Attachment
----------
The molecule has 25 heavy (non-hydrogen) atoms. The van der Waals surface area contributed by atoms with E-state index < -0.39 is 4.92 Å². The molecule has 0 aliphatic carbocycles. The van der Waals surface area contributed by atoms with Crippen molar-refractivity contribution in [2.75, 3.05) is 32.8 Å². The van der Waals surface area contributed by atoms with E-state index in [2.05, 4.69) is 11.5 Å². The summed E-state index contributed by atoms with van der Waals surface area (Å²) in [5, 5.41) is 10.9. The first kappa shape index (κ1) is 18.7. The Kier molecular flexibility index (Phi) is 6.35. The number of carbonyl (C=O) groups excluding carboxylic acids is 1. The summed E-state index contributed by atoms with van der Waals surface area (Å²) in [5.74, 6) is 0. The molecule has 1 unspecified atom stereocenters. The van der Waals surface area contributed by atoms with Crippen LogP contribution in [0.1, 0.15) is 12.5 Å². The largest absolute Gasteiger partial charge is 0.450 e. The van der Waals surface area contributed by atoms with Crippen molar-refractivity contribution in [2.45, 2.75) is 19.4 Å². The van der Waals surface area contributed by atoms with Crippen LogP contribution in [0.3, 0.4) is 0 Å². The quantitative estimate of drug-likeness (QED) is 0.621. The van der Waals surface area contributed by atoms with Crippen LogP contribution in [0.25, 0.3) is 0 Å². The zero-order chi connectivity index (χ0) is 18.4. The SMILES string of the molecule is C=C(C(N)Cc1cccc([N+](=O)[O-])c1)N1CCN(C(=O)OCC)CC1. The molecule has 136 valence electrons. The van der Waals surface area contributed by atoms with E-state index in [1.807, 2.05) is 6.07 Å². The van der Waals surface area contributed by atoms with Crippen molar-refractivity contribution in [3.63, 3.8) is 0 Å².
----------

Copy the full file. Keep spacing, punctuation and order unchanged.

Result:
The molecule has 25 heavy (non-hydrogen) atoms. The van der Waals surface area contributed by atoms with E-state index < -0.39 is 4.92 Å². The molecule has 0 aliphatic carbocycles. The van der Waals surface area contributed by atoms with Crippen molar-refractivity contribution in [2.75, 3.05) is 32.8 Å². The van der Waals surface area contributed by atoms with E-state index in [2.05, 4.69) is 11.5 Å². The summed E-state index contributed by atoms with van der Waals surface area (Å²) in [5, 5.41) is 10.9. The first kappa shape index (κ1) is 18.7. The Kier molecular flexibility index (Phi) is 6.35. The number of carbonyl (C=O) groups excluding carboxylic acids is 1. The summed E-state index contributed by atoms with van der Waals surface area (Å²) in [5.74, 6) is 0. The molecule has 1 unspecified atom stereocenters. The van der Waals surface area contributed by atoms with Crippen LogP contribution in [0.1, 0.15) is 12.5 Å². The largest absolute Gasteiger partial charge is 0.450 e. The van der Waals surface area contributed by atoms with Crippen molar-refractivity contribution in [2.45, 2.75) is 19.4 Å². The van der Waals surface area contributed by atoms with Crippen LogP contribution in [0.3, 0.4) is 0 Å². The quantitative estimate of drug-likeness (QED) is 0.621. The van der Waals surface area contributed by atoms with Crippen LogP contribution in [0.25, 0.3) is 0 Å². The zero-order chi connectivity index (χ0) is 18.4. The SMILES string of the molecule is C=C(C(N)Cc1cccc([N+](=O)[O-])c1)N1CCN(C(=O)OCC)CC1. The molecule has 136 valence electrons. The van der Waals surface area contributed by atoms with E-state index in [1.807, 2.05) is 6.07 Å². The van der Waals surface area contributed by atoms with Crippen molar-refractivity contribution in [3.63, 3.8) is 0 Å².